Sam Valenti is founder of the record label Ghostly International. Since its inception in 1999, the imprint has been an influential force not only in electronic music but also visual culture and collaborations. Inspired by the iconic labels like Factory Records and James Lavelle’s Mo’Wax, Valenti has put together a cohesive world view that manifests itself in many forms. Notably recent albums from Michigan based artist Matthew Dear, as well as the art of Chinese-Canadian Artist Sougwen Chung.
Sam Valenti IV is the founder and leader of Ghostly International, a collective that has grown from a boutique music label known for its experimental-pop and techno acumen to an internationally recognized platform for the work of the world’s best visual artists, designers, technologists, and musicians. Ghostly functions as a cultural curator of events, art, clothing, merchandise, technology, products and as always, music.
For more information visit ghostly.com
FF caught up with Valenti to talk about what he has learned over the years, and what 2019 holds in store.
What have you learned when building a record label?
A record label, to me, is a space to exhibit, not unlike a gallery. There should be a voice, but you should also be willing to upend expectations to keep your patrons awake. I’ve learned a little about the balance of new vs. classic in my 20 years at Ghostly. We look to many sources for inspiration. It’s tempting to want to model yourself after the labels of the past, but things have changed so much that the lessons don’t hold, so you have to look to other industries. I find Glossier and Supreme both very interesting.
How has Ghostly moved into something beyond just something that releases music?
The approach has always been to treat all forms of art on the same level. Our first online shop in 2000 had handmade greeting cards and architectural vases from friends of ours, so the instinct has been to create context around a variety of different mediums and ideas. From there it has just been finding like-minded people to collaborate with. Our shop sells everything from art prints, to bags, to outerwear, and of course, records. We try to treat every release with the same reverence as an album from an artist we love.
How do you select collaborators?
Obviously you’re looking for values and an insistence on quality but it’s also that x factor, just a good feeling that together you’re more than just two companies. When we partnered with Warby Parker, it came on the back of a chance meeting where one of the co-founders and I spoke at the same event. We had a chance to hear each other’s backstory and I think that helped set the stage for the three collaborations that followed.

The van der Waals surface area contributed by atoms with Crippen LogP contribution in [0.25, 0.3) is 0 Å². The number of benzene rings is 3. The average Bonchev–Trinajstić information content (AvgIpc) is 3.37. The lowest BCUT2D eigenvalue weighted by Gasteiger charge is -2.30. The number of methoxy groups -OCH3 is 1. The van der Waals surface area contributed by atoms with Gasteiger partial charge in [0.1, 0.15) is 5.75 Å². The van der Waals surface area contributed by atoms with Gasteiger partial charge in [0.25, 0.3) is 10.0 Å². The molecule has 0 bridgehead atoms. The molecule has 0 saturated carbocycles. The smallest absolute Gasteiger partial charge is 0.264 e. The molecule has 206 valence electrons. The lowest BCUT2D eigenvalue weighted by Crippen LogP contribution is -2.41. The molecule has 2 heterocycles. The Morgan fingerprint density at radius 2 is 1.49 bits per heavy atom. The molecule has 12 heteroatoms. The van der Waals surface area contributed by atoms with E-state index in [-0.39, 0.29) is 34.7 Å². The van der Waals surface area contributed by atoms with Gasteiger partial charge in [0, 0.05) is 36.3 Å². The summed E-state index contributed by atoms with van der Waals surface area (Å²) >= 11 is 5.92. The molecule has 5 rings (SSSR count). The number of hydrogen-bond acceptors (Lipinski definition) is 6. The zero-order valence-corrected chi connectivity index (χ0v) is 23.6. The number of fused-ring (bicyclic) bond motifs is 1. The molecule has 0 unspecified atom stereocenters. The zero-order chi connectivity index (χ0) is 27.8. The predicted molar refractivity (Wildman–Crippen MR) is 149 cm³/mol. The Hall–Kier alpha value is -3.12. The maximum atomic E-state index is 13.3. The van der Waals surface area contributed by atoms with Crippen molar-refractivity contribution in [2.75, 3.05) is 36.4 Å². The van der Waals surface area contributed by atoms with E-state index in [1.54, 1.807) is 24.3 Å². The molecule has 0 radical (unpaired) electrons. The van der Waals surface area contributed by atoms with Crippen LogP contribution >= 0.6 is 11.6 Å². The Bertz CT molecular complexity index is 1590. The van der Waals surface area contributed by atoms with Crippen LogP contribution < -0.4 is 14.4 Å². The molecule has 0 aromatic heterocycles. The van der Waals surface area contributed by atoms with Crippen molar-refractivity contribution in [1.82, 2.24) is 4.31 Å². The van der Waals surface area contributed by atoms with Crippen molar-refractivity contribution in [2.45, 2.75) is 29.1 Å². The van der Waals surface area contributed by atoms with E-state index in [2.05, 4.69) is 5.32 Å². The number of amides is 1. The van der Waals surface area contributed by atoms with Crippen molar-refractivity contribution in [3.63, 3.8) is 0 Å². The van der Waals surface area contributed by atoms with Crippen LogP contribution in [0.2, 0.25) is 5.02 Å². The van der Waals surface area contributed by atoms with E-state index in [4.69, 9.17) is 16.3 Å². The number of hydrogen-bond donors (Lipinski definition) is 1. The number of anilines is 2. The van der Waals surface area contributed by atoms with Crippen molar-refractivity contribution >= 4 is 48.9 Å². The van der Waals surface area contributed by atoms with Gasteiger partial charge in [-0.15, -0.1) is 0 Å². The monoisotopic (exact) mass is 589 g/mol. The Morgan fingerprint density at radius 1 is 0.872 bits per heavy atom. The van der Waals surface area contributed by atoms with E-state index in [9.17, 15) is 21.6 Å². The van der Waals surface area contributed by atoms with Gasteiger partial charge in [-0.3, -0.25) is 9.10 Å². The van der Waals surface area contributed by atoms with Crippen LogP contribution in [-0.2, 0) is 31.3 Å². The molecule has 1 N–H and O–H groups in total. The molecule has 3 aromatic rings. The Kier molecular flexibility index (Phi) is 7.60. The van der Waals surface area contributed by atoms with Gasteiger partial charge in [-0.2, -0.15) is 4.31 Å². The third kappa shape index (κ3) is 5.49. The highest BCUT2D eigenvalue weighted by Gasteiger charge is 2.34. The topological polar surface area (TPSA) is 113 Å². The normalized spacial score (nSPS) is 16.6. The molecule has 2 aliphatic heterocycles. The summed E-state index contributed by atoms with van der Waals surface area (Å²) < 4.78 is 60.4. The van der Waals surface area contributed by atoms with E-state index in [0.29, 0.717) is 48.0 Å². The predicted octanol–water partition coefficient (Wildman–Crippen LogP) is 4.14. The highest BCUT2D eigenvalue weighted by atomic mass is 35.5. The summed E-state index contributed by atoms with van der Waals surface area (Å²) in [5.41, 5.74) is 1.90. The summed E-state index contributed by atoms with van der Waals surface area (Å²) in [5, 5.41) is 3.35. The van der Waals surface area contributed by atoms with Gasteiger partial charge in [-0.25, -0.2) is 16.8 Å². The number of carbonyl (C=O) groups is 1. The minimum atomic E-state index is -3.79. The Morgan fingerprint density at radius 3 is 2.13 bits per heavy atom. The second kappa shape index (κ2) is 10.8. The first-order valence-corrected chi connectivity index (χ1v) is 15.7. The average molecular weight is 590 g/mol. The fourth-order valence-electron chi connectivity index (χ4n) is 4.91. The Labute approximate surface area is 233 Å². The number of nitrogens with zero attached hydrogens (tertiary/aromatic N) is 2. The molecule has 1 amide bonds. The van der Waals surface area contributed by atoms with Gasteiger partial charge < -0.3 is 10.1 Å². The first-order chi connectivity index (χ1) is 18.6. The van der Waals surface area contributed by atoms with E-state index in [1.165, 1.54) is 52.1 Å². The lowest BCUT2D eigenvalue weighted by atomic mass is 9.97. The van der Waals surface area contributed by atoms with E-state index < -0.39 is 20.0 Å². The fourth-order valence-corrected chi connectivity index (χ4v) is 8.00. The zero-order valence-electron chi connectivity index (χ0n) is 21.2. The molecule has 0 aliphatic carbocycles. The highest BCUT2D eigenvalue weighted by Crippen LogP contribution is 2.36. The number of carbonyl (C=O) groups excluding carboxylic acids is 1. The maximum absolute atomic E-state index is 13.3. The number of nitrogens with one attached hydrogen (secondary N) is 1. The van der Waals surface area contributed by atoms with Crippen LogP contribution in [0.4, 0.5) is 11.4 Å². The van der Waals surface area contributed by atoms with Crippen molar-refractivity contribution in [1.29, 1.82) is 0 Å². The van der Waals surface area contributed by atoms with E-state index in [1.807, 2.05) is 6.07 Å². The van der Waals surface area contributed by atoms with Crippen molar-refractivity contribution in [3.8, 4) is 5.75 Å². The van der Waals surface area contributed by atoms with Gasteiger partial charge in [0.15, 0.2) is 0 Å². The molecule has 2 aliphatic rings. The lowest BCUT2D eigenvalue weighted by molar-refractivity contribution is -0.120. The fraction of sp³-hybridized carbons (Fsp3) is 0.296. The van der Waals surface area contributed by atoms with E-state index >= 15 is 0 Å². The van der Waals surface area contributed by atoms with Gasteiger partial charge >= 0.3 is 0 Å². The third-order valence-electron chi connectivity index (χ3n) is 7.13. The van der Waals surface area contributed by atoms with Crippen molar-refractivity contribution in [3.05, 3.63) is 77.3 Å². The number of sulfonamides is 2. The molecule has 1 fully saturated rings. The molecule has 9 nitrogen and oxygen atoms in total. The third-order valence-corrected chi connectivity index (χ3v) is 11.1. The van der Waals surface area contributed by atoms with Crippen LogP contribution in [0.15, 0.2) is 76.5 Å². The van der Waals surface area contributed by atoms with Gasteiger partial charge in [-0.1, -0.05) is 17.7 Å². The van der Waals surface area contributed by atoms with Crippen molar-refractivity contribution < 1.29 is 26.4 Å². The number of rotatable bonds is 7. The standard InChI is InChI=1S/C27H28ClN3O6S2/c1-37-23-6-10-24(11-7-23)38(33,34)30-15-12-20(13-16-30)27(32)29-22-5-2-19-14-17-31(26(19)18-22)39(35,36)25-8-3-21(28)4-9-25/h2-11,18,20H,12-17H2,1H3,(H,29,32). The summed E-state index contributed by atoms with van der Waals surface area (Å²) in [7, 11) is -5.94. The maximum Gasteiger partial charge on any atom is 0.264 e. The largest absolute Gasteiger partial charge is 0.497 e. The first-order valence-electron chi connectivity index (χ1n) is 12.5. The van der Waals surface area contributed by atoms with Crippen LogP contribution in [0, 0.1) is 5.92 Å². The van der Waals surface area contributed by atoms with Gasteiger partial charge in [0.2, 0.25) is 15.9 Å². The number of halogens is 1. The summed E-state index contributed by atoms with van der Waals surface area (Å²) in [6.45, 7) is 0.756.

What goes into a great collaboration?
The best I’ve seen have a mix of utility, scarcity, and originality. We all crave new ideas and we love to see people having fun together, so a collaboration needs to feel like both parties are having a good time and stretching themselves. Our collaboration with Analogue, an elevated Nintendo console, was a partnership with a company devoted to giving retro video games a contemporary platform was a good example where it was very organic and the product was something new to our audience.
What are you proud of from the history of the label?
I’m proud that we’ve continued to try new things and push ourselves out of our comfort zone in terms of style of music and diversity of offerings. There’s a willingness to be wrong that I don’t want us to lose. This goes for our relationship with artists too, you have to give them room to grow and help their fans keep up. We like when our artists evolve and change.
Where do you go for inspiration and what have you been reading viewing that other people would be into?
It’s cliché but I get inspiration from the street, watching people and what they do and wear. I like to go to physical stores and learn a lot from the people who work there. I record shop in every city I’m in and frequent the NYC shops like Two Bridges Music Arts who are acting as taste engines for their clientele. As far as reading, I’m liking this texture app which gives access to hundreds of publications, it’s like a private newsstand.
What should we listen to in 2019?
New York electronic music is in a re-emerging moment. Artists like Anthony Naples, DJ Python, Beta Librae, Logan Takahashi, AceMo, Huerco S, Heathered Pearls, Raja, etc. are finding space between genres that are aimed for the dancefloor but are rhythmically and melodically interesting. That and the music of Curtis Mayfield.
What visual artists are you inspired by?
I try to hit Chelsea once a month to see what’s on, too much to keep up with. I’m excited to see what Snarkitetcture does in Hudson Yards at their Snark Park. Always love what DIA is doing and I’m optimistic about the MoMA expansion.